A few ways to honor Indigenous People’s Day this year include:
We don’t pretend to be experts on indigenous culture, but we can provide a few basic facts to help everyone get more informed.
- Like totem poles, to start with. Based on all the totem poles you see in Seattle and totem artwork you find in gift shops around here, one would assume totem poles are local. But they aren’t. They aren’t a traditional art form of the Coast Salish people, and in fact belong to the indigenous people of Coastal Alaska and Canada. Back in 1899, a group of men from Seattle found an abandoned totem pole while visiting Alaska, they brought it back to Seattle, and it became a thing. That’s the whole story.
- The Dxʷdəwʔabš (Duwamish) tribe is Seattle’s only indigenous tribe. Traditional Duwamish territory included Seattle, Burien, Tukwila, Renton, and Redmond. Today, the tribe is governed by a constitution that was created in 1925 and by a tribal council that meets monthly. The Duwamish tribe is not, however, officially recognized by the federal government. The tribe began efforts to restore their sovereignty in 1978, and the Clinton administration acknowledged them in 2001—only to have the decision reversed in 2002 by the Bush administration. The tribe appealed their case is 2015, but it’s still pending in the Interior Board of Indian Appeals.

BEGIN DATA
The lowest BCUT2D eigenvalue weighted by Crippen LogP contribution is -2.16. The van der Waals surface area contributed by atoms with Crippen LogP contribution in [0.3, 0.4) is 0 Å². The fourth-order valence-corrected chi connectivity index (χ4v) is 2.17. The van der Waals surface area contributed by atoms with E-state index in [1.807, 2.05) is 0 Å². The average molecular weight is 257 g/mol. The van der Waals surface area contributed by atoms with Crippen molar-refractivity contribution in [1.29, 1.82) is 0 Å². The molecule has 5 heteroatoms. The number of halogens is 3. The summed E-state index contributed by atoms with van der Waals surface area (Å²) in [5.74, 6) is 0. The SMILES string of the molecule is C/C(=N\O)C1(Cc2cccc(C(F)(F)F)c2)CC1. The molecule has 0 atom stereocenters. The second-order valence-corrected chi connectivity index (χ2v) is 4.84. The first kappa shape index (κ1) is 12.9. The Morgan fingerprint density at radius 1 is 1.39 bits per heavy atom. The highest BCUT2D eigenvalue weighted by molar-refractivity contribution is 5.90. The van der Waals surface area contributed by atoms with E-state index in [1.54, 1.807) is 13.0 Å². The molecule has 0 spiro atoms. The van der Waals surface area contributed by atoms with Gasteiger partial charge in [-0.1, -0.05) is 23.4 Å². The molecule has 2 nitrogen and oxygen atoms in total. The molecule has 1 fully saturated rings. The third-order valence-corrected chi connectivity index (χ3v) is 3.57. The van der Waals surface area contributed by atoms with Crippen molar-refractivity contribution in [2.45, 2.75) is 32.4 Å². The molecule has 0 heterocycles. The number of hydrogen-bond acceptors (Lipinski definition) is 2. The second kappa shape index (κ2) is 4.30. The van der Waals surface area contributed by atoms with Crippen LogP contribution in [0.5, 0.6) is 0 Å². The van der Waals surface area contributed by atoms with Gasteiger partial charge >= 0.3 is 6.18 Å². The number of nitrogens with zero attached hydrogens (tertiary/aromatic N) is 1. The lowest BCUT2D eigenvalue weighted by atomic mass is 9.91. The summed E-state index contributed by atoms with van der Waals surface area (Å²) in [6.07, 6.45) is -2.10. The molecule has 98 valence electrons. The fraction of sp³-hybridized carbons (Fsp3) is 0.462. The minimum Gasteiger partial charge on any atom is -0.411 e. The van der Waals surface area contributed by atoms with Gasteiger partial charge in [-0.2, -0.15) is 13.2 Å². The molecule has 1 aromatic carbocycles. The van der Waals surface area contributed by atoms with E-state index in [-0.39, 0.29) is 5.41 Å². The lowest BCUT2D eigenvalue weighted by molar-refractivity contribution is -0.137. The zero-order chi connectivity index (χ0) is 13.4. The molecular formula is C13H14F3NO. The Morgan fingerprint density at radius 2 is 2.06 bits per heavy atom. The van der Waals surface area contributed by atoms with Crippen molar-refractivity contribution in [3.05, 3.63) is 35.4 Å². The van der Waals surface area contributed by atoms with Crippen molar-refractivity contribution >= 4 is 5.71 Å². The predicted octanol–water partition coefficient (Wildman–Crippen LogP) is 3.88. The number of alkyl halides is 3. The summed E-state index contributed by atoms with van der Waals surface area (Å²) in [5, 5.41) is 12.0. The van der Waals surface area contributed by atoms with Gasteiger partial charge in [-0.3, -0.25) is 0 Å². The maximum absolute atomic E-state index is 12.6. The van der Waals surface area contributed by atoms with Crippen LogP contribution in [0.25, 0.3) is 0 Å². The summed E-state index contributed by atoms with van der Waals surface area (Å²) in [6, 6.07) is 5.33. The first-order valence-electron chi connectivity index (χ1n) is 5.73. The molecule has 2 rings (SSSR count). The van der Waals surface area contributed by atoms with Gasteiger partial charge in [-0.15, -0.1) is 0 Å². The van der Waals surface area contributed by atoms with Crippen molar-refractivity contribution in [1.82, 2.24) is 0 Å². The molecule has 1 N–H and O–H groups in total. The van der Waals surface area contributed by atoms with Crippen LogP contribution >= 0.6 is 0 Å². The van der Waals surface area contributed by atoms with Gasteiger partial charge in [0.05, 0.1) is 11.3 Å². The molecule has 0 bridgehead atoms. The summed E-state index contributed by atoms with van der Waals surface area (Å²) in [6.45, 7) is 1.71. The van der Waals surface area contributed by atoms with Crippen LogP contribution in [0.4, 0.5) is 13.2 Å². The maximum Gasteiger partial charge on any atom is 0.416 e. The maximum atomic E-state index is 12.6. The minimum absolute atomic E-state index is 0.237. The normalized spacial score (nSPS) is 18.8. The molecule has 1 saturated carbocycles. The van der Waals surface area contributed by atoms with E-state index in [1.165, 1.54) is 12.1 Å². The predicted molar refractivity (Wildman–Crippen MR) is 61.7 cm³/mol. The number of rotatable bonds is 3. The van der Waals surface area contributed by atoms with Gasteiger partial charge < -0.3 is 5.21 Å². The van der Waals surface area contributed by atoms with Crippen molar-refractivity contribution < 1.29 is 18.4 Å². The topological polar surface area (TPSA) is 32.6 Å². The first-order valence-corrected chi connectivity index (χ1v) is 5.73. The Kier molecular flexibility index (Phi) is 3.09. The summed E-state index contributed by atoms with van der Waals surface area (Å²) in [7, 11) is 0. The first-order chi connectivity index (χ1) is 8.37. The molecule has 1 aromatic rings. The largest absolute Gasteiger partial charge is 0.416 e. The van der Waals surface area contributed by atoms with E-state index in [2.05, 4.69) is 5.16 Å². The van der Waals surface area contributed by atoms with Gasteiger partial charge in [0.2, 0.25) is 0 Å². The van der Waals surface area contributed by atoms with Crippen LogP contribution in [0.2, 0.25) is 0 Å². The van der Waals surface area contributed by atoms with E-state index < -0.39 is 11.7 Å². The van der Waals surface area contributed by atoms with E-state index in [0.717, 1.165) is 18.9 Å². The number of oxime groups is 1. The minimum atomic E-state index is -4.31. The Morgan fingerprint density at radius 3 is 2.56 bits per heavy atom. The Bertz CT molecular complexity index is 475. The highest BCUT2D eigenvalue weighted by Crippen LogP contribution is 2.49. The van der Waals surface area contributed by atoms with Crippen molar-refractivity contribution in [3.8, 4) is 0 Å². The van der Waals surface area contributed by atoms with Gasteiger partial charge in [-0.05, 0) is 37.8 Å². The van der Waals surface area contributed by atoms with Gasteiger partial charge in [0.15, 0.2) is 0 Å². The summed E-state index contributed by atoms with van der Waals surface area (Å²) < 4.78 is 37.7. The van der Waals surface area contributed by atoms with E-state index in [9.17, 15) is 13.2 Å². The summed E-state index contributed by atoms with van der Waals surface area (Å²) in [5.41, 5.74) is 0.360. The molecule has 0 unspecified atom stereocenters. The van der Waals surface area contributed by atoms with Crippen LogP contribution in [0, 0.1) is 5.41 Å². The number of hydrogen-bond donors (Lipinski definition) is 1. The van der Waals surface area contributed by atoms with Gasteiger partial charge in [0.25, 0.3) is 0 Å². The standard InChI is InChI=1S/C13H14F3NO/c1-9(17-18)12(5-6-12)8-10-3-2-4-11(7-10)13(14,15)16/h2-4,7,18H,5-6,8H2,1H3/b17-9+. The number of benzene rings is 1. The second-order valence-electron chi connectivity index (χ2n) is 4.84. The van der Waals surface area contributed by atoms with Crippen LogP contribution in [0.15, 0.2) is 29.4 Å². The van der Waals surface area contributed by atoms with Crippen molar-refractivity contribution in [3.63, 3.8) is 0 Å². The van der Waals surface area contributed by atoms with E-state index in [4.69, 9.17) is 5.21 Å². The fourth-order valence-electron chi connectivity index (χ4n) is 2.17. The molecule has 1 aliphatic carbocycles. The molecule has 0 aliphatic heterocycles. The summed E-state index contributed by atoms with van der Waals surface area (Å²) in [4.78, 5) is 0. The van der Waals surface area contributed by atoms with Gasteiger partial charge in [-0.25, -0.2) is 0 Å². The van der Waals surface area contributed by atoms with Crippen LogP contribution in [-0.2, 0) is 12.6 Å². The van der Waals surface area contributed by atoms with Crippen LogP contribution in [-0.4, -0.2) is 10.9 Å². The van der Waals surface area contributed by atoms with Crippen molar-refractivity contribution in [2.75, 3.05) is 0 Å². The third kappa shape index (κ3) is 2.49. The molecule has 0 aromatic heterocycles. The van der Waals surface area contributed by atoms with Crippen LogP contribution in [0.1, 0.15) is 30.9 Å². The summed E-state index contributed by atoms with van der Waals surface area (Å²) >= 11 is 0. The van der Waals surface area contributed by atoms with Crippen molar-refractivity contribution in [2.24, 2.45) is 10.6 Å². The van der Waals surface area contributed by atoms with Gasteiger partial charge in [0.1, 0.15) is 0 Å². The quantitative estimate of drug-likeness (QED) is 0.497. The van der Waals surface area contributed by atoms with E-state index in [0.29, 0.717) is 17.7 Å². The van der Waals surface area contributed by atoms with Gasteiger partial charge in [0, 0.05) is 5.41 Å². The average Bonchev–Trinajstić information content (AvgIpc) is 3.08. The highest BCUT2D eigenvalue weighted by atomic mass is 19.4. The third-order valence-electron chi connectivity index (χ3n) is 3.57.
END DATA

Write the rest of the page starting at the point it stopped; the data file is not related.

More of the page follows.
- The Duwamish tribe has 572 living members, most of whom live in Washington State. Native peoples from all tribes make up up 0.8% of Seattle’s population.
- The Salish Sea area was the densest area of pre-European North America. In 1790, an estimated 150,000 shed roof plank houses lined the shores of the Puget Sound, the Strait of Juan de Fuca, and the Strait of Georgia.
Stand with the Duwamish
To support our area’s native tribe, you can:
- Send a letter of support to your government representatives, urging them to recognize the Duwamish tribe. Duwamish Tribal Chairperson Cecile Hansen has called for “an uprising from the citizens of this city.” In particular, she has asked people to write letters.
- Visit the Duwamish Longhouse and Cultural Center in West Seattle. The center is near a major Duwamish village that dates back to 600 A.D., and it provides a rare opportunity for the public to learn about native history via walking tours and exhibits. The Center is free and open to the public five day days a week: Tuesday to Saturday, 10 a.m. to 5 p.m.
- Publicly acknowledge the original stewards of the land by making a land acknowledgement.
Appreciate Native art
Coastal Salish artwork is the traditional indigenous style of the Puget Sound region. Examples of this artwork include carved objects like house posts, woven blankets, and twined baskets made from pounded cedar bark.
Today, contemporary Native American artists in this region incorporate new materials (like glass and metal) into traditional styles. You can see Native American artwork at:
- Duwamish Longhouse and Cultural Center
- Burke Museum (re-opens October 12!)
- Seattle Art Museum
- Stonington Gallery
- Daybreak Star Indian Cultural Center
- Public art installations around the region
This is the month for events that celebrate and honor Seattle’s indigenous people. Northwest Folklife created an excellent list of upcoming events.